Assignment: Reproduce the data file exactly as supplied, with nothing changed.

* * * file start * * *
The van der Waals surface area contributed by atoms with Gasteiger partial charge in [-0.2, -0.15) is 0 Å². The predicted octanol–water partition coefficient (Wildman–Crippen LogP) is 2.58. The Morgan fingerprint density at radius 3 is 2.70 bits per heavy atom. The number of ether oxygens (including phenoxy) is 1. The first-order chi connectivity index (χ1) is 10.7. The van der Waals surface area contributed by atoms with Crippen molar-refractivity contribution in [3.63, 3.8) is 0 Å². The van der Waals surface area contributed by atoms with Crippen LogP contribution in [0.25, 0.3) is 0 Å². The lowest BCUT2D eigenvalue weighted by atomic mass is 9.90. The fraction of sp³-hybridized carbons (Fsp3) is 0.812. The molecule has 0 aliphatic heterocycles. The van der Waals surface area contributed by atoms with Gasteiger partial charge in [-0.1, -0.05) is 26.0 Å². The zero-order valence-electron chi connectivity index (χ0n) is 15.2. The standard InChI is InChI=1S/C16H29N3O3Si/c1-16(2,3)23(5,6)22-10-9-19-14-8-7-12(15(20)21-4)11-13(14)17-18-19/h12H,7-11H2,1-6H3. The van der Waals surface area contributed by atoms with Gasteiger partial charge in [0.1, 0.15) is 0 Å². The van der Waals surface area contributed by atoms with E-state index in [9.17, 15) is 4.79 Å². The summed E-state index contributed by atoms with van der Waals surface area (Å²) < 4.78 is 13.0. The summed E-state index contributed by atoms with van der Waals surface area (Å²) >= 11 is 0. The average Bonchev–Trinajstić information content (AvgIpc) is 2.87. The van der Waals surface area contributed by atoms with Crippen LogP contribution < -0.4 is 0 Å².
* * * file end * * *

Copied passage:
The van der Waals surface area contributed by atoms with Gasteiger partial charge in [-0.2, -0.15) is 0 Å². The predicted octanol–water partition coefficient (Wildman–Crippen LogP) is 2.58. The Morgan fingerprint density at radius 3 is 2.70 bits per heavy atom. The number of ether oxygens (including phenoxy) is 1. The first-order chi connectivity index (χ1) is 10.7. The van der Waals surface area contributed by atoms with Crippen molar-refractivity contribution in [3.63, 3.8) is 0 Å². The van der Waals surface area contributed by atoms with Crippen LogP contribution in [0.25, 0.3) is 0 Å². The lowest BCUT2D eigenvalue weighted by atomic mass is 9.90. The fraction of sp³-hybridized carbons (Fsp3) is 0.812. The molecule has 0 aliphatic heterocycles. The van der Waals surface area contributed by atoms with Gasteiger partial charge in [-0.1, -0.05) is 26.0 Å². The zero-order valence-electron chi connectivity index (χ0n) is 15.2. The standard InChI is InChI=1S/C16H29N3O3Si/c1-16(2,3)23(5,6)22-10-9-19-14-8-7-12(15(20)21-4)11-13(14)17-18-19/h12H,7-11H2,1-6H3. The van der Waals surface area contributed by atoms with Gasteiger partial charge in [0.1, 0.15) is 0 Å². The van der Waals surface area contributed by atoms with E-state index in [9.17, 15) is 4.79 Å². The summed E-state index contributed by atoms with van der Waals surface area (Å²) < 4.78 is 13.0. The summed E-state index contributed by atoms with van der Waals surface area (Å²) >= 11 is 0. The average Bonchev–Trinajstić information content (AvgIpc) is 2.87. The van der Waals surface area contributed by atoms with Crippen LogP contribution < -0.4 is 0 Å².